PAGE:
Do Tiger Airway’s woes mean we need HSR?

Alta Velocidad Española (AVE) High Speed Rail network, Spain

I guess it was only a matter of time before someone would see Tiger Airway’s current troubles as evidence Australia needs High Speed Rail (HSR) between Sydney and Melbourne.

That someone is a Mr Peter Appleton of Brown Hill, who wrote to The Age saying “with the halt of flights, we are back to Third World trains service – Sydney to Melbourne, 800 kilometres in 11 hours. French, German, Japanese and Chinese trains would cover the same distance in 2½ hours”.

It’s evidently escaped Mr Appleton’s attention that there are three other airlines still flying between Sydney and Melbourne – Qantas, Virgin Australia and Jetstar. Mr Appleton doesn’t need to use the train. It’s puzzling why The Age even published this letter given there’s no logical connection between Tiger Airways current troubles and the “Third World” train service between the two cities.

Indeed, another interpretation is that Tiger’s troubles are evidence of effective competition in domestic aviation, leading to lower prices for consumers. Tiger’s particular mix of price and service evidently isn’t proving attractive to enough travellers (big surprise!), but even if the company withdraws permanently from the market, we still have three operators. History suggests the possibility of another entrant to the market can’t be discounted.

Of course three operators isn’t as good as four (and Qantas and Jetstar are related), but any High Speed Rail service on the Sydney-Canberra-Melbourne route would almost certainly be provided by a single (i.e. monopoly) operator, as is the case elsewhere.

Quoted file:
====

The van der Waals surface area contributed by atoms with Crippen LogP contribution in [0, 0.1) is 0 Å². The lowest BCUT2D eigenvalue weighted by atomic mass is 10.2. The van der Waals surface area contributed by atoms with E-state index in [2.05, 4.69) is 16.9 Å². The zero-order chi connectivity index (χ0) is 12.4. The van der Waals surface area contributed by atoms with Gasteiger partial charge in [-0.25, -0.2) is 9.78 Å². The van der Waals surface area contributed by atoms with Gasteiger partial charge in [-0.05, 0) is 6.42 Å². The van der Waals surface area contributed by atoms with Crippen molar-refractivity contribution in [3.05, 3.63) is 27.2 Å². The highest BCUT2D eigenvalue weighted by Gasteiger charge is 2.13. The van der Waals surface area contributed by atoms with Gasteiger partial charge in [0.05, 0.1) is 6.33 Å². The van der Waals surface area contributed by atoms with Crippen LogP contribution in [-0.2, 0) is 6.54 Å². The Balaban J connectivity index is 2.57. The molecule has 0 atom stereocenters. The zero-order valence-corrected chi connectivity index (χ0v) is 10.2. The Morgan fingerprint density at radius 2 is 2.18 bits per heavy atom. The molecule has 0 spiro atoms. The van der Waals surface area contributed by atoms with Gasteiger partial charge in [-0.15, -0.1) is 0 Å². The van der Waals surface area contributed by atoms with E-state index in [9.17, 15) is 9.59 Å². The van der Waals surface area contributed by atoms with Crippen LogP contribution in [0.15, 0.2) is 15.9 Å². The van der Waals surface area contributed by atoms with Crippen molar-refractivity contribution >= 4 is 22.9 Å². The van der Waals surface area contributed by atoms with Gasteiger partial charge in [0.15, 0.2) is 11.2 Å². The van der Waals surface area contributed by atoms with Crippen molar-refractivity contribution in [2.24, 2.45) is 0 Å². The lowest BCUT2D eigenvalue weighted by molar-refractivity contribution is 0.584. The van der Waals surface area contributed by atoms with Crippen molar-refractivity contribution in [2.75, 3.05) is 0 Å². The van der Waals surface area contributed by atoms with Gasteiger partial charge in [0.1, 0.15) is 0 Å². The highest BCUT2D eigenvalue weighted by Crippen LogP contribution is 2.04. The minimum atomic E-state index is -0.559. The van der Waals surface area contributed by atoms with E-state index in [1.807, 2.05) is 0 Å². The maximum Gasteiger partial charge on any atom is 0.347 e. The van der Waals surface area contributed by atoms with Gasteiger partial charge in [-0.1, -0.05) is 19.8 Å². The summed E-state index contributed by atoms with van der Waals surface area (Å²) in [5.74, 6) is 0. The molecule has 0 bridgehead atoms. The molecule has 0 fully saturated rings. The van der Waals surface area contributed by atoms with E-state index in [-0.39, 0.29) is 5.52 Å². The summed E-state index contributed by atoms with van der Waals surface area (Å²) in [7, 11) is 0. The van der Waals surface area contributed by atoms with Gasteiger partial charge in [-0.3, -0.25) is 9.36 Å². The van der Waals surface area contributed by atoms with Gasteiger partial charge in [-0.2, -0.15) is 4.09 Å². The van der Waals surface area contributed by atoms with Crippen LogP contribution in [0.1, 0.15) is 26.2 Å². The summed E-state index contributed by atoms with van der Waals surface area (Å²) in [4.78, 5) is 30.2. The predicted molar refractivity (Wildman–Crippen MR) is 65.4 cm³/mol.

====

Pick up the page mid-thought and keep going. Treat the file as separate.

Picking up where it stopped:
The first stage of the Federal Government’s HSR study is due this month so there are likely to be more tall stories as the lobbying intensifies. The Age ran what was in effect an advertorial on June 24 for French electricity and transport company Alstom. Just what disinterested contribution the paper expected would be provided by a company that claims to have built 650 high speed trains over the last four decades is anyone’s guess.

The Age was happy to run with the line of Alstom’s Australian chief executive, Chris Raine, that “events such as the volcanic ash cloud from Chile (have) made it all too clear Australia could not rely on aviation alone to meet its transport needs”. Unless Mr Raine has evidence that global warming is somehow leading to more volcanic eruptions, he should acknowledge that the number of flying hours lost to volcanoes in Australian aviation history is miniscule. This reminds me of those who imply earthquakes are caused by global warming! Read the rest of this entry »


Why does Canberra have more social capital?

Newly elected Labor member for the seat of Fraser in the ACT, Andrew Leigh, argues that Canberra has the highest level of social capital of any of Australia’s capital cities.

The former ANU economist contends that social capital – essentially the level of trust and reciprocity within communities – has declined in Australia. He points to declines in active membership of associations, in religious participation, and in membership of political parties and unions.

We even have fewer close friends now than in the 80s – we’ve two fewer friends who could keep a confidence and we’ve lost half a friend who’d help us through a hard time.

Andrew concludes that there are several plausible explanations for this decline, including people working longer hours, the feminisation of the workforce and greater ethnic diversity. In addition, more time spent watching television, using a computer and commuting means less time spent face-to-face with others.